Vitamin A benefits

When Vitamin A was first discovered, it was called the “anti-infective agent.” Lab animals fed a diet low in animal foods, vegetables, and fruits soon got eye infections—infections that cleared up as soon as these foods were put back into their diet. The mysterious “agent” in the foods turned out to be a fat-soluble substance that was dubbed Vitamin A.
To fend off infections and illnesses, Vitamin A benefits you put up strong front-line barriers to infection. How? By helping your body’s epithelial tissues—the cells that make up your skin and line your eyes, mouth, nose, throat, lungs, digestive tract, and urinary tract—grow and repair themselves. These tissues line your body’s external and internal surfaces and keep out trespassers. Without enough Vitamin A, these cells become stiff, dry, and much more likely to let their guard down. When that happens, germs can easily pass through them and into your body.Natra-Bio Children's Multi-Vitamin 4 fl oz

Even if your body has plenty of Vitamin A, those nasty germs still sometimes get through your outer defenses. When that happens, Vitamin A helps your immune system come riding to the rescue.
Vitamin A is essential for healthy eyes—an important subject we’ll talk a lot about later in this chapter.
Children and teens need plenty of Vitamin A to benefit them grow properly and build strong bones and teeth. Your need for Vitamin A doesn’t stop then, though. Even after you’re full grown, your body constantly replaces old, worn-out cells with new ones. You need Vitamin A to produce healthy replacement cells and to keep your bones and teeth strong.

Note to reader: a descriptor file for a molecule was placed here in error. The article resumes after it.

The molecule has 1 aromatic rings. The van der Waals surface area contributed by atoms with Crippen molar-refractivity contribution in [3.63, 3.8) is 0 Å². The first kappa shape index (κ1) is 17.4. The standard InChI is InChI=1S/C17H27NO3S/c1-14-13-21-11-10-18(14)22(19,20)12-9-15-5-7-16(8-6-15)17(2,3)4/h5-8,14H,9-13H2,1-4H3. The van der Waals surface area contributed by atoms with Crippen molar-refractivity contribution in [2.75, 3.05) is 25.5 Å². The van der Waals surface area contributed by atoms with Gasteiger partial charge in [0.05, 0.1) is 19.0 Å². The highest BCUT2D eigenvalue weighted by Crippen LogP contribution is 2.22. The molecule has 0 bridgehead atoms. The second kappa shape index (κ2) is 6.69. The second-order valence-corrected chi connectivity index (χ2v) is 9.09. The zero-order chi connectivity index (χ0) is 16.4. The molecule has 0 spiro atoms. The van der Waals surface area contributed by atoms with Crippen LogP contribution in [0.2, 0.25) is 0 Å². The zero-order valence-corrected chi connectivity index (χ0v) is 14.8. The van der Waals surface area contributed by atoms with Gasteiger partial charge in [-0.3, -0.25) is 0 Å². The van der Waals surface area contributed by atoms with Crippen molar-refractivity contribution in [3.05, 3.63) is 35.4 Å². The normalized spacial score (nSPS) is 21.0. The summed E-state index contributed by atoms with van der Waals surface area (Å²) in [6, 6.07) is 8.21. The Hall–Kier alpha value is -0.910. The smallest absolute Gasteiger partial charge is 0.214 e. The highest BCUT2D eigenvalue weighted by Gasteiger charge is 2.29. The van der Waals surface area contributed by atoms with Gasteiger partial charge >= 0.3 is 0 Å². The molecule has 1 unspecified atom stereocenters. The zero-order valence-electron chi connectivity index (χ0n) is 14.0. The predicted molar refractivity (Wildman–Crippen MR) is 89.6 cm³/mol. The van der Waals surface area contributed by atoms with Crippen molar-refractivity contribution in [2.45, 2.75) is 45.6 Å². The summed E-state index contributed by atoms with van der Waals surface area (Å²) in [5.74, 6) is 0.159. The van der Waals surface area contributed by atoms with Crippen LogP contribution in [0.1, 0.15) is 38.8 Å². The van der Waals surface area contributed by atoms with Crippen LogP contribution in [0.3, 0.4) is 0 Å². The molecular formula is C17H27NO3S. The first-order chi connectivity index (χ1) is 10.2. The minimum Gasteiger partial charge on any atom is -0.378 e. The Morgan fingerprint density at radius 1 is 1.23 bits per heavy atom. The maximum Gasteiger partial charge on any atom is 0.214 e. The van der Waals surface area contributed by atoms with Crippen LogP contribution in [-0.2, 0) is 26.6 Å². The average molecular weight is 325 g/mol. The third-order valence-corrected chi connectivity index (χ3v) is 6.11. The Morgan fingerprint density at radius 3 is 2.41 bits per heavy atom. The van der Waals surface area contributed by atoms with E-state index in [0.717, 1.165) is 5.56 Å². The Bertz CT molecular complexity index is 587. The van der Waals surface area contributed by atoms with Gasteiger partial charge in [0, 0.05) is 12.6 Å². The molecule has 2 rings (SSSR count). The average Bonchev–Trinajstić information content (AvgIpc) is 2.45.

And more benefits of Vitamin A:  strengthens mucous membranes, increases mucous secretion, keeps skin flexible, vitamin is needed in the development of lymphocytes and also vitamin A is needed for the regulation of the immune system.

Reblog this post [with Zemanta]

How to get most benefits of Vitamin A and Carotenes

To get the most benefit from Vitamin A and Carotenes you should know how it works. Vitamin A and beta carotene are fat-soluble, which means you store them in your liver and in the fatty tissues of your body.VitaMinder Vitamin Chest: K

To avoid any chance of a toxic buildup, we suggest you stick to the Vitamin A in your daily multivitamin supplement and skip any additional A supplements.
But if you’re having one of those frantic days where eating right is way down on your priority list, taking a mixed carotenoid supplement can help make up for that skipped breakfast, fast-food lunch, and takeout dinner.

These supplements contain beta carotene, lycopene, lutein, and other carotenoids.
To get the most benefit of Vitamin A and beta carotene, be sure to also get sufficient amount for Vitamin E, zinc, and selenium. You need Vitamin E to help Vitamin A work more effectively; you also need extra Vitamin E if you take large doses (more than 15 g daily) of beta carotene supplements.

You need zinc to help transport Vitamin A around your body and you need selenium to help beta carotene work more effectively.
Vitamin A and beta carotene are blocked by alcohol, cigarettes smoking, birth control pills, Bile-sequestering cholesterol drugs, drug used to treat arthritis, psoriasis, or cancer.
Don’t overdo on the Vitamin A supplements—more than 5,000 IU (1,000 RE) a day can be harmful.

To avoid possible problems and get maximal benefit doctors suggest taking mixed carotenes instead. In this case you’ll get your A’s along with extra antioxidant protection.

Reblog this post [with Zemanta]

« Previous Page

  • Vitamins for hair growth

  • Minerals benefits

    Subscribe to RSS headline updates from:
    Powered by FeedBurner

  • Vitamins deficiency symptoms

    Subscribe to RSS headline updates from:
    Powered by FeedBurner